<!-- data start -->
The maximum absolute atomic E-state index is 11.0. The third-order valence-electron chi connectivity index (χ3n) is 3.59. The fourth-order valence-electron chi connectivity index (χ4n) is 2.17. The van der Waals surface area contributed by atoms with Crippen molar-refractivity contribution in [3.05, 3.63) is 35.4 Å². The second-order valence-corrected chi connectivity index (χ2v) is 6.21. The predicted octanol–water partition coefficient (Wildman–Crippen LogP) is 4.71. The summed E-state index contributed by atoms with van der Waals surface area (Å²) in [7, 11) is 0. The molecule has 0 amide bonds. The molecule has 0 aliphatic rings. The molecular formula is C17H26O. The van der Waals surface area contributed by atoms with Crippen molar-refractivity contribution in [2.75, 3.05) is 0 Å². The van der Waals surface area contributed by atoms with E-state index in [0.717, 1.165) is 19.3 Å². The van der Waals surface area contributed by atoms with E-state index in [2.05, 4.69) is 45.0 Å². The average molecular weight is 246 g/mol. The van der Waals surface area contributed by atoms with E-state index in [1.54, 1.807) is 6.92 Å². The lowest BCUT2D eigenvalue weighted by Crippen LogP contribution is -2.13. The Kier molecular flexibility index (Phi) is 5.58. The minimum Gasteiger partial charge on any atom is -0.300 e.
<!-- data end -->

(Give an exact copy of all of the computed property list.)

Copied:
The maximum absolute atomic E-state index is 11.0. The third-order valence-electron chi connectivity index (χ3n) is 3.59. The fourth-order valence-electron chi connectivity index (χ4n) is 2.17. The van der Waals surface area contributed by atoms with Crippen molar-refractivity contribution in [3.05, 3.63) is 35.4 Å². The second-order valence-corrected chi connectivity index (χ2v) is 6.21. The predicted octanol–water partition coefficient (Wildman–Crippen LogP) is 4.71. The summed E-state index contributed by atoms with van der Waals surface area (Å²) in [7, 11) is 0. The molecule has 0 amide bonds. The molecule has 0 aliphatic rings. The molecular formula is C17H26O. The van der Waals surface area contributed by atoms with Crippen molar-refractivity contribution in [2.75, 3.05) is 0 Å². The van der Waals surface area contributed by atoms with E-state index in [0.717, 1.165) is 19.3 Å². The van der Waals surface area contributed by atoms with E-state index in [2.05, 4.69) is 45.0 Å². The average molecular weight is 246 g/mol. The van der Waals surface area contributed by atoms with E-state index in [1.54, 1.807) is 6.92 Å². The lowest BCUT2D eigenvalue weighted by Crippen LogP contribution is -2.13. The Kier molecular flexibility index (Phi) is 5.58. The minimum Gasteiger partial charge on any atom is -0.300 e.